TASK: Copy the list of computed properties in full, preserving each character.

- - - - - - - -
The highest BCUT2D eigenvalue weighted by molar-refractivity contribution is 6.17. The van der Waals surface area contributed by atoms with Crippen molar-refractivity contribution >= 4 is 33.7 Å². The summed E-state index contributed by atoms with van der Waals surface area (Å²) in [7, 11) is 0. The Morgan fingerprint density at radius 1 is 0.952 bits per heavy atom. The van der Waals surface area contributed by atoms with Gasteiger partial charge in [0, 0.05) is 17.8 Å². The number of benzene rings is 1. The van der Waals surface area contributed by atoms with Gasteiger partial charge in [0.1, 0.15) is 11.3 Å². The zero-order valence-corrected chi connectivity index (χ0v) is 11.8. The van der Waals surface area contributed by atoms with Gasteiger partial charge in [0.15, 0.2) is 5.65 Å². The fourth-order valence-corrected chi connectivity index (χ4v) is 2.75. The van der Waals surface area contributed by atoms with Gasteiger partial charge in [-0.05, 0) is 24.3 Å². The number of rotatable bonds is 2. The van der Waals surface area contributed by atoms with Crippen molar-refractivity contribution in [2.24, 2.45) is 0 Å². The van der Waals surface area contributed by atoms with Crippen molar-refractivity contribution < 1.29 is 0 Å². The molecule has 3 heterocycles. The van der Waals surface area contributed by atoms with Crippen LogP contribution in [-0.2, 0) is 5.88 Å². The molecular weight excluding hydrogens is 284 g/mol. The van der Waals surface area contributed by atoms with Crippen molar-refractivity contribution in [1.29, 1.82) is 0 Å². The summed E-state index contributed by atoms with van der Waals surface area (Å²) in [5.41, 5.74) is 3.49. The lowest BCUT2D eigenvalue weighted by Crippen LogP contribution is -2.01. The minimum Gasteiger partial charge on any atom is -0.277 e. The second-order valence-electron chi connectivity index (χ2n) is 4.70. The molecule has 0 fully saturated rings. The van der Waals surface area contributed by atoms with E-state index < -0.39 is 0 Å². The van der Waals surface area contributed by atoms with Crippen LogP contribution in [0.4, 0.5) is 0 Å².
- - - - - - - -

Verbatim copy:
The highest BCUT2D eigenvalue weighted by molar-refractivity contribution is 6.17. The van der Waals surface area contributed by atoms with Crippen molar-refractivity contribution >= 4 is 33.7 Å². The summed E-state index contributed by atoms with van der Waals surface area (Å²) in [7, 11) is 0. The Morgan fingerprint density at radius 1 is 0.952 bits per heavy atom. The van der Waals surface area contributed by atoms with Gasteiger partial charge in [0, 0.05) is 17.8 Å². The number of benzene rings is 1. The van der Waals surface area contributed by atoms with Gasteiger partial charge in [0.1, 0.15) is 11.3 Å². The zero-order valence-corrected chi connectivity index (χ0v) is 11.8. The van der Waals surface area contributed by atoms with Gasteiger partial charge in [0.15, 0.2) is 5.65 Å². The fourth-order valence-corrected chi connectivity index (χ4v) is 2.75. The van der Waals surface area contributed by atoms with Gasteiger partial charge in [-0.05, 0) is 24.3 Å². The number of rotatable bonds is 2. The van der Waals surface area contributed by atoms with Crippen molar-refractivity contribution in [2.24, 2.45) is 0 Å². The van der Waals surface area contributed by atoms with Crippen molar-refractivity contribution < 1.29 is 0 Å². The molecule has 3 heterocycles. The van der Waals surface area contributed by atoms with Crippen LogP contribution in [-0.2, 0) is 5.88 Å². The molecular weight excluding hydrogens is 284 g/mol. The van der Waals surface area contributed by atoms with Crippen molar-refractivity contribution in [1.29, 1.82) is 0 Å². The summed E-state index contributed by atoms with van der Waals surface area (Å²) in [5.41, 5.74) is 3.49. The lowest BCUT2D eigenvalue weighted by Crippen LogP contribution is -2.01. The minimum Gasteiger partial charge on any atom is -0.277 e. The second-order valence-electron chi connectivity index (χ2n) is 4.70. The molecule has 0 fully saturated rings. The van der Waals surface area contributed by atoms with E-state index < -0.39 is 0 Å². The van der Waals surface area contributed by atoms with Crippen LogP contribution in [0.4, 0.5) is 0 Å².